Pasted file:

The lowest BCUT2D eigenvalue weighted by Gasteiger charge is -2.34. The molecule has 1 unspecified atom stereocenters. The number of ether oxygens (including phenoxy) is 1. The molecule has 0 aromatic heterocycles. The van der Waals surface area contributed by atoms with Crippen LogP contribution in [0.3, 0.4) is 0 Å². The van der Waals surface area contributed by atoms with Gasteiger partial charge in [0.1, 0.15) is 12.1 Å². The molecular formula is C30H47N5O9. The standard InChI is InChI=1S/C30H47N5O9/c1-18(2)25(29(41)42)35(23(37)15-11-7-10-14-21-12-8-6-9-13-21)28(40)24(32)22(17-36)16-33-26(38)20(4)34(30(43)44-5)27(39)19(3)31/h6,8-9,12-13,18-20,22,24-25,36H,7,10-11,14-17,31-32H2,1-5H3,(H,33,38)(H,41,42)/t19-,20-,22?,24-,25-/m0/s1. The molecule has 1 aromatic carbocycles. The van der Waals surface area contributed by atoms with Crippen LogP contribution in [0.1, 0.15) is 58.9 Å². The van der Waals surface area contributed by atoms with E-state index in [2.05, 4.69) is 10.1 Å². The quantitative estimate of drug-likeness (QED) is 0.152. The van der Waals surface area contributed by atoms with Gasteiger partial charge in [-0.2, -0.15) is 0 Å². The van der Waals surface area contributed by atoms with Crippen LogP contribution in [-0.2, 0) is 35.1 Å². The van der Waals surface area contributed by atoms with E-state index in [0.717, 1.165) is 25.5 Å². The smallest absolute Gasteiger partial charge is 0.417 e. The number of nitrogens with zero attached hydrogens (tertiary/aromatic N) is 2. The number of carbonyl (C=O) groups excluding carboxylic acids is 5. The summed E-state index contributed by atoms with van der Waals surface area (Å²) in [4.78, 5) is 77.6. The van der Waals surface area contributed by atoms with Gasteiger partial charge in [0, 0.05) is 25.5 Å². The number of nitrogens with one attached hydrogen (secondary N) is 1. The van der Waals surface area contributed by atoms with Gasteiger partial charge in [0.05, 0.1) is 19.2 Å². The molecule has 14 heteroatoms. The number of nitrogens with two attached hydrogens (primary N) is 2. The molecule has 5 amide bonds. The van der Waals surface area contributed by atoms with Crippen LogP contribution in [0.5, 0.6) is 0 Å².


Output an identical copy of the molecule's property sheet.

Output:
The lowest BCUT2D eigenvalue weighted by Gasteiger charge is -2.34. The molecule has 1 unspecified atom stereocenters. The number of ether oxygens (including phenoxy) is 1. The molecule has 0 aromatic heterocycles. The van der Waals surface area contributed by atoms with Crippen LogP contribution in [0.3, 0.4) is 0 Å². The van der Waals surface area contributed by atoms with Gasteiger partial charge in [0.1, 0.15) is 12.1 Å². The molecular formula is C30H47N5O9. The standard InChI is InChI=1S/C30H47N5O9/c1-18(2)25(29(41)42)35(23(37)15-11-7-10-14-21-12-8-6-9-13-21)28(40)24(32)22(17-36)16-33-26(38)20(4)34(30(43)44-5)27(39)19(3)31/h6,8-9,12-13,18-20,22,24-25,36H,7,10-11,14-17,31-32H2,1-5H3,(H,33,38)(H,41,42)/t19-,20-,22?,24-,25-/m0/s1. The molecule has 1 aromatic carbocycles. The van der Waals surface area contributed by atoms with Crippen LogP contribution in [0.1, 0.15) is 58.9 Å². The van der Waals surface area contributed by atoms with E-state index in [2.05, 4.69) is 10.1 Å². The quantitative estimate of drug-likeness (QED) is 0.152. The van der Waals surface area contributed by atoms with Gasteiger partial charge in [-0.2, -0.15) is 0 Å². The van der Waals surface area contributed by atoms with Crippen LogP contribution in [-0.2, 0) is 35.1 Å². The van der Waals surface area contributed by atoms with E-state index in [0.717, 1.165) is 25.5 Å². The smallest absolute Gasteiger partial charge is 0.417 e. The number of nitrogens with zero attached hydrogens (tertiary/aromatic N) is 2. The number of carbonyl (C=O) groups excluding carboxylic acids is 5. The summed E-state index contributed by atoms with van der Waals surface area (Å²) in [4.78, 5) is 77.6. The van der Waals surface area contributed by atoms with Gasteiger partial charge in [0, 0.05) is 25.5 Å². The number of nitrogens with one attached hydrogen (secondary N) is 1. The van der Waals surface area contributed by atoms with Gasteiger partial charge in [0.05, 0.1) is 19.2 Å². The molecule has 14 heteroatoms. The number of nitrogens with two attached hydrogens (primary N) is 2. The molecule has 5 amide bonds. The van der Waals surface area contributed by atoms with Crippen LogP contribution in [0.5, 0.6) is 0 Å².